There are many causes of the apparent decrease in our fresh water supply. Principal amongst these is the increase in population through increasing life expectancy, the increase in per capita water use and the desire of many people to live in warm climates that have naturally low levels of fresh water resources. Climate changeis also likely to change the availability and distribution of fresh water across the earth.

According to Larry West "If global warming continues to melt glaciers in the Polar Regions, as expected, the supply of fresh water may actually decrease. First, fresh water from the melting glaciers will mingle with salt water in the oceans and become too salty to drink. Second, the increased ocean volume will cause sea levels to rise, contaminating freshwater sources along coastal regions with seawater”.[iii] 

Water stewardship, like reducing carbon omissions, requires a coordinated effort. But unlike carbon emissions, because water is regarded as a “common good” the price remains well below its true value. It is therefore unlikely that a single market for offsetting will develop, but rather multi-stakeholder action at global, regional and local levels to ensure good water stewardship.[iv]

There is some organised action on water.

·         UN CEO Water Mandate- a public private partnership launched in 2007, to help companies develop, implement and disclose water policies and practices. Endorsed by over 75 global companies. The CEO Water Mandate seeks to build an international movement of committed companies, both leaders and learners. In this spirit, the initiative is open to companies of all sizes and from all sectors, and from all parts of the world. The initiative requires the endorsement of a company’s Chief Executive Officer, or equivalent.
Endorsing companies are required to report annually on their implementation progress and signatories have been delisted for failing to do this.

·         Alliance for Water Stewardship- multi-stakeholder platform seeking to develop indicators for a water stewardship certification programme.  The AWS intends to create a programme that recognises and rewards water users and managers who take major steps to minimise the impacts of their water use and management. 

The Water Footprint Network- over 100 partners working to improve the methodology for working out the water footprint of a business and its impact.  Some examples of water footprint include the fact that on average production of one kilogramme of beef requires 16 thousand litres of water. On average to produce one cup of coffee we need 140 litres of water. The water footprint of China is about 700 cubic metres per year per capita. Only about 7% of the Chinese water footprint falls outside China. Japan with a footprint of 1150 cubic metres per year per capita, has about 65% of its total water footprint outside the borders of the country.  The USA water footprint is 2500 cubic metres per year per capita.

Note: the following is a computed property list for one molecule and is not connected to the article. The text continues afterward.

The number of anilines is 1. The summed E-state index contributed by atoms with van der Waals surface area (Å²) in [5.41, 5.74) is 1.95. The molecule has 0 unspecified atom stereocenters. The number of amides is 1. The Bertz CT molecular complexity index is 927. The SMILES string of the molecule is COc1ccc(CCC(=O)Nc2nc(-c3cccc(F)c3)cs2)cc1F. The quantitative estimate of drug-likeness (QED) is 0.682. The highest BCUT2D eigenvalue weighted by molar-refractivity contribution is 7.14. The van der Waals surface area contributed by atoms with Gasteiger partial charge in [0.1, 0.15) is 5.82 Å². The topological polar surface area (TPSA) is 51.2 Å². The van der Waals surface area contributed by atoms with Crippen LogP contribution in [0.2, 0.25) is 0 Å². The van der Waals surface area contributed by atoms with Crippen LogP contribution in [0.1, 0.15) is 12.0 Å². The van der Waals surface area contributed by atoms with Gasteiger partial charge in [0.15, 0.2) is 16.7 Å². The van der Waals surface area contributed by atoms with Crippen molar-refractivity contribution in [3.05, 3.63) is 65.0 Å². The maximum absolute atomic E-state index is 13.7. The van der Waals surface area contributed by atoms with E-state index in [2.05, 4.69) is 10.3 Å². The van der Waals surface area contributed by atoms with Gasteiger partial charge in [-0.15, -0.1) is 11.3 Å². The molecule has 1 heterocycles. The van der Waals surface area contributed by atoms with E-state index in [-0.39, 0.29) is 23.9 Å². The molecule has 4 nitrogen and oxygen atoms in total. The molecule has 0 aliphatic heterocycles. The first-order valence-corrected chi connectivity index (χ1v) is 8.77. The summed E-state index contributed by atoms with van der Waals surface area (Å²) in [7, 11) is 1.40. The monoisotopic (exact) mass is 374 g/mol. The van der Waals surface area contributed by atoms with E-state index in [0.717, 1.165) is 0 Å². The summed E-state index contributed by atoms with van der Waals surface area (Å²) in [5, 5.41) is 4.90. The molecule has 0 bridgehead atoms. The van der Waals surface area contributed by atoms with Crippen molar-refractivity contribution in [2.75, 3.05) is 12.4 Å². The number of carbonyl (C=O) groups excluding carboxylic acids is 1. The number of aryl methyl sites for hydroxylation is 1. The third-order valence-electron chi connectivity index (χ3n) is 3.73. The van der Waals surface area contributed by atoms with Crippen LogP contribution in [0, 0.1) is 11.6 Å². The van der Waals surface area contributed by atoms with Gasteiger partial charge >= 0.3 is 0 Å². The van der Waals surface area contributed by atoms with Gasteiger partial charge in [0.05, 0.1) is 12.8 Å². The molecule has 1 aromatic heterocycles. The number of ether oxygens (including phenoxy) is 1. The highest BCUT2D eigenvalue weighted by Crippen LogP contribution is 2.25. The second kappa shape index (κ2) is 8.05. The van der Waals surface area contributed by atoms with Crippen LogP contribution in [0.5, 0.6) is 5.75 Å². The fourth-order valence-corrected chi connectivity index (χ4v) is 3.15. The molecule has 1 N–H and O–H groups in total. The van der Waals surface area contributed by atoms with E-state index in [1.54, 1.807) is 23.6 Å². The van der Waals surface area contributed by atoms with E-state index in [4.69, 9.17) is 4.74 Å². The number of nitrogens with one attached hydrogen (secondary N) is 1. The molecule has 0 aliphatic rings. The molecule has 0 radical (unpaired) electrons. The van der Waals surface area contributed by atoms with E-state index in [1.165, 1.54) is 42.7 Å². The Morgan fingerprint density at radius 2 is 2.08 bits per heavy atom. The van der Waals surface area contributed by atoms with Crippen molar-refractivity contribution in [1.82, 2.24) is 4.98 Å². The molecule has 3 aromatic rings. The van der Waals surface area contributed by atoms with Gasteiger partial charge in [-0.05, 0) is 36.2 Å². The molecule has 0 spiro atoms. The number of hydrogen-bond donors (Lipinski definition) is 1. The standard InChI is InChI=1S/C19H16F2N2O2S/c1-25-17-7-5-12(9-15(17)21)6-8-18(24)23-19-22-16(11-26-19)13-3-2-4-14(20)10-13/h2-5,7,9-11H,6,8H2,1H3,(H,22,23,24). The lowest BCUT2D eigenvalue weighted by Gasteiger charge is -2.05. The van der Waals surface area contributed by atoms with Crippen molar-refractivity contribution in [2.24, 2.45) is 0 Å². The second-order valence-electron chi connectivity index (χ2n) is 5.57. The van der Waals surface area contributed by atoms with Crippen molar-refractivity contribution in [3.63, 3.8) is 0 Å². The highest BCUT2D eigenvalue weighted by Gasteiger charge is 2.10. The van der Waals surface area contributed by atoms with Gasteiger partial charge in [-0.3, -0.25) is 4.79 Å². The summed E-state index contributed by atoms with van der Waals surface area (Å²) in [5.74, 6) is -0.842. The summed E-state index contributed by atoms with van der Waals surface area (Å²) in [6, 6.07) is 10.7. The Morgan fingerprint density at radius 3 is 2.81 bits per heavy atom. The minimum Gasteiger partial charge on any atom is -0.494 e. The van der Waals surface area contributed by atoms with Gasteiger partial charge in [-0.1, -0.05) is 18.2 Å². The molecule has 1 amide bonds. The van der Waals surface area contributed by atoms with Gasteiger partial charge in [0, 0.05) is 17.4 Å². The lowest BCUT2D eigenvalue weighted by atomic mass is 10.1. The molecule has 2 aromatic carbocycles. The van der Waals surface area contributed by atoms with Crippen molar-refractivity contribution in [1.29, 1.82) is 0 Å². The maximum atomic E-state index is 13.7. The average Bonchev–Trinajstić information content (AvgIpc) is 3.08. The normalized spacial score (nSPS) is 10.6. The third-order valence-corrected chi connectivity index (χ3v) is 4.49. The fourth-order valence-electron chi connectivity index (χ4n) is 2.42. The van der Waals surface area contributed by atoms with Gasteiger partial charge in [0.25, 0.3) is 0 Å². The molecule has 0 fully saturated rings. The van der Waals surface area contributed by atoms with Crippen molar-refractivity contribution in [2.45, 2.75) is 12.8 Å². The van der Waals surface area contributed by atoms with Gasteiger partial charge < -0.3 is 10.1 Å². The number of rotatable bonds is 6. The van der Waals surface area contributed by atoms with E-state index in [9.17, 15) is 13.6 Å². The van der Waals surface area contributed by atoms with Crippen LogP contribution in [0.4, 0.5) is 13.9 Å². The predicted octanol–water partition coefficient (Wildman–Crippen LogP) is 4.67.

·         The International Organisation for Standardisation – working on an ISO for water footprints. Due for release in 2011. Currently at the stage of a Preliminary Work Item (PWI), ISO 14046, Water footprint – Requirements and guidelines, would complement existing standards on life cycle assessment (LCA) and on-going work on carbon footprint metrics by ISO technical committee ISO/TC 207, Environmental management. It would also take into account the ISO 14064 standards on the accounting and verification of greenhouse gases (GHG).



The problem is not only the limited availability of fresh water but also its cleanliness. More than a billion people lack clean water leading to widespread disease which kills millions of children each year. What is needed is better filtration but traditional filters work by forcing water through pores to weed out bacteria. That, of course, requires power but new filters have been developed by Stanford University researchers that kill the bugs rather than screening them out. [v] If mankind is going to survive in ever greater numbers but with scarce and limited resources it must learn to use those resources more wisely and efficiently.

[i].Tulloch, James (2009). "Water Conflicts: Fight or Flight?

[ii]Non-Executives Issue 2 2010- PriceWaterhouse LLP

[iii]Larry West - Water Now More Valuable Than Oil?"
[iv]Non-Executives Issue 2 2010- PriceWaterhouse LLP
[v]Silver threads of life” The Economist, October 23rd, 2010